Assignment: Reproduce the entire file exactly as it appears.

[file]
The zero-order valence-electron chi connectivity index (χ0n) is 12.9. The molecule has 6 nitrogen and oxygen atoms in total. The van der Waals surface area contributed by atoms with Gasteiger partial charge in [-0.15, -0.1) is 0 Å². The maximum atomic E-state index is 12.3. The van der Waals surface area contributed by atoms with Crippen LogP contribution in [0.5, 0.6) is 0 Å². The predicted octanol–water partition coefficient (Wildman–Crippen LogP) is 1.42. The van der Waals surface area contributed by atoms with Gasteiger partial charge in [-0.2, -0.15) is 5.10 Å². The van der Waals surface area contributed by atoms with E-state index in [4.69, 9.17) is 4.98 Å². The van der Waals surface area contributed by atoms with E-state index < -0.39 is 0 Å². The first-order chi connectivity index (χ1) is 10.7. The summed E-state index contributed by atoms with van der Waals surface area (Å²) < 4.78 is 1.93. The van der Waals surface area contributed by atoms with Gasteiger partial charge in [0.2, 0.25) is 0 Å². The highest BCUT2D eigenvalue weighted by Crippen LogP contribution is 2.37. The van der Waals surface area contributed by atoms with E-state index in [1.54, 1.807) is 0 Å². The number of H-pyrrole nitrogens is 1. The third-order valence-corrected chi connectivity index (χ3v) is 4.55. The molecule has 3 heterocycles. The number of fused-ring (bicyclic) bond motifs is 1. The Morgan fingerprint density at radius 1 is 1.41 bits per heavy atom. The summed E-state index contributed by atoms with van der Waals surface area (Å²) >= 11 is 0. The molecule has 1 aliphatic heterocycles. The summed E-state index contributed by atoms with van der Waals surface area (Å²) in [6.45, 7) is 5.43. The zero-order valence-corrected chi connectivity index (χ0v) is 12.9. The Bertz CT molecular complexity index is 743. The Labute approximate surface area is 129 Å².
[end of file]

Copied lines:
The zero-order valence-electron chi connectivity index (χ0n) is 12.9. The molecule has 6 nitrogen and oxygen atoms in total. The van der Waals surface area contributed by atoms with Gasteiger partial charge in [-0.15, -0.1) is 0 Å². The maximum atomic E-state index is 12.3. The van der Waals surface area contributed by atoms with Crippen LogP contribution in [0.5, 0.6) is 0 Å². The predicted octanol–water partition coefficient (Wildman–Crippen LogP) is 1.42. The van der Waals surface area contributed by atoms with Gasteiger partial charge in [-0.2, -0.15) is 5.10 Å². The van der Waals surface area contributed by atoms with E-state index in [4.69, 9.17) is 4.98 Å². The van der Waals surface area contributed by atoms with E-state index < -0.39 is 0 Å². The first-order chi connectivity index (χ1) is 10.7. The summed E-state index contributed by atoms with van der Waals surface area (Å²) < 4.78 is 1.93. The van der Waals surface area contributed by atoms with Gasteiger partial charge in [0.2, 0.25) is 0 Å². The highest BCUT2D eigenvalue weighted by Crippen LogP contribution is 2.37. The van der Waals surface area contributed by atoms with E-state index in [1.54, 1.807) is 0 Å². The number of H-pyrrole nitrogens is 1. The third-order valence-corrected chi connectivity index (χ3v) is 4.55. The molecule has 3 heterocycles. The number of fused-ring (bicyclic) bond motifs is 1. The Morgan fingerprint density at radius 1 is 1.41 bits per heavy atom. The summed E-state index contributed by atoms with van der Waals surface area (Å²) >= 11 is 0. The molecule has 1 aliphatic heterocycles. The summed E-state index contributed by atoms with van der Waals surface area (Å²) in [6.45, 7) is 5.43. The zero-order valence-corrected chi connectivity index (χ0v) is 12.9. The Bertz CT molecular complexity index is 743. The Labute approximate surface area is 129 Å².